By Ugo Bardi on 15 October 2012 for Cassandra's Lagacy -
Image above: Shops at midnight on the Ponte Vecchio bridge over the Arno River in Florence. From (http://b.johnwurth.com/?tag=ponte-vecchio).
In a post that I published in 2008, I wondered whether Italy could survive as an industrialized country with oil over $ 100 per barrel. Four years later, we have seen oil prices going through a cycle of collapse and return to high levels. Italy showed signs of recovery during the low price phase, in 2009, but the last two years with oil at over $100 per barrel seem to have hit hard the Italian economic system.
In a post written on the blog "Mondo Elettrico", (in Italian) Massimo de Carlo summarizes the most recent data on fossil fuel consumption in Italy. Let me report a translated summary of the text of a press release of the Italian "Unione Petrolifera" reported in De Carlo's blog:
I don't know if you like to define that "decline" or, simply, "collapse". Surely, something bad is going on with Italy and the measures that the government is taking against financial collapse look more and more like the attempt of curing a cough by strangling the patient. Anyway, you can Google-translate De Carlo's post and give a look to more data (to read the figures, note that in Italian benzina stands for gasoline and gasolio for diesel fuel).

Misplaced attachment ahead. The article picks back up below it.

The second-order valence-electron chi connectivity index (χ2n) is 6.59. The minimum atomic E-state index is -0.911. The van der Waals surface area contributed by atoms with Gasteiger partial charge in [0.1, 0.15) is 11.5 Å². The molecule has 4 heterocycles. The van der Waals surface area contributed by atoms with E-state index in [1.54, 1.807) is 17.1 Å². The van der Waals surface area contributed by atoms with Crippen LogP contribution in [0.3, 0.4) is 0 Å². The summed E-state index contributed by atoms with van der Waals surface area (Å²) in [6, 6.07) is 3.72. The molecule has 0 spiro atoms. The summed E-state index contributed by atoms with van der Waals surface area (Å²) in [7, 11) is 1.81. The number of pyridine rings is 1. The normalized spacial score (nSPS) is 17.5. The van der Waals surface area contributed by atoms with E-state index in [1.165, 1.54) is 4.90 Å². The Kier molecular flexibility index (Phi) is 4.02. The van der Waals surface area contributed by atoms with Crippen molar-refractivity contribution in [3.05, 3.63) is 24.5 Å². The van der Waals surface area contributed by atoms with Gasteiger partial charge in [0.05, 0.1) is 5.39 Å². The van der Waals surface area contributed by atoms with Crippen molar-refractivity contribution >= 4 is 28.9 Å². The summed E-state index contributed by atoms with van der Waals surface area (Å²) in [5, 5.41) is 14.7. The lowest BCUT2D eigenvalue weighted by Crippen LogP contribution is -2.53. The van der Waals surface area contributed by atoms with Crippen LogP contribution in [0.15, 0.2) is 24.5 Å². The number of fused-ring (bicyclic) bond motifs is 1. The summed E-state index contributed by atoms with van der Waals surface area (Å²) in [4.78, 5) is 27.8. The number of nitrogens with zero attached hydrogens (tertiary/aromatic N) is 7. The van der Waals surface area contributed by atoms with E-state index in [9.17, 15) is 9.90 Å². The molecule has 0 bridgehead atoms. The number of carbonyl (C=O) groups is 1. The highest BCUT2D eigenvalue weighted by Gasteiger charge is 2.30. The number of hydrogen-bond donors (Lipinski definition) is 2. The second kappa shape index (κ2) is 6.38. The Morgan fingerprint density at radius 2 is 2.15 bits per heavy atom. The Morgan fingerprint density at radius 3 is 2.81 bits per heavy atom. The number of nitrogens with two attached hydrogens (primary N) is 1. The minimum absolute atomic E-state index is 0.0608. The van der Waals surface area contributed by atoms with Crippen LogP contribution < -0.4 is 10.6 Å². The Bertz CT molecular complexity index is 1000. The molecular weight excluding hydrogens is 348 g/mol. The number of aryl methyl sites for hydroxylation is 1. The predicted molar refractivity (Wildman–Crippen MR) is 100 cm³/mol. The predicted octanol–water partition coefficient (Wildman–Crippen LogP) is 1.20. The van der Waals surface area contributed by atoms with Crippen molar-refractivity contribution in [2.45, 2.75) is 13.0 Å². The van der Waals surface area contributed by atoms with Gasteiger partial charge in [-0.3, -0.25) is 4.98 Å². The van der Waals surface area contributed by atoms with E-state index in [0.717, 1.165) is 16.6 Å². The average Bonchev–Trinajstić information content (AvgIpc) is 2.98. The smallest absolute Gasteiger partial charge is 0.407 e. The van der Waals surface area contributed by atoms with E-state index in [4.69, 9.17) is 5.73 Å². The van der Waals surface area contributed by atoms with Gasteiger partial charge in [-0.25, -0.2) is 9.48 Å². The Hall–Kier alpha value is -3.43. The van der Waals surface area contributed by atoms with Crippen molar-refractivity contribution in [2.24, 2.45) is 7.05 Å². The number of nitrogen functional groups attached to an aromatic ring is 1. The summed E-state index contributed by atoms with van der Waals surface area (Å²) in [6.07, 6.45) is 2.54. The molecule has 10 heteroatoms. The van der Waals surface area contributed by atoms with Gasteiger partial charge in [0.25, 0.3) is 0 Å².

Automotive fuels have shown the following trends: gasoline has seen a reduction of 18.2% in consumption while diesel fuel has seen a 15.6%reduction, both with respect to September 2011.
Summed together, the loss of the two fuels has been of -16.3% with respect to Sept 2011. In this month, the sales of new cars have shown a contraction of 25.5% with respect to Sep 2011. The first nine months of 2012 have seen a contraction of 20,4% in the sales of new cars.
Perhaps you also wonder how it feels being in Italy in this period: given the situation, you'd expect to see people going around in ox-driven carts. But I see nothing of that sort in the place where I live, Florence and vicinity. Traffic is normal everywhere, even with the usual traffic jams at rush hours. Perhaps, poorer areas of the country, e.g. in the South, have been hit much harder, but there don't seem to exist reports in the media on this matter.
But there is a curious sensation around. You know, it is like one of those disaster movies; those where you know that the tsunami will arrive, or the dam will burst, or the volcano will erupt right under Los Angeles. Before the catastrophe, you see people worried about their everyday things; oblivious of the impending disaster. And yet, there are ominous signs all over that "something" is going to happen.
In downtown Florence, plenty of shops seem to be either closed or in the verge of closing.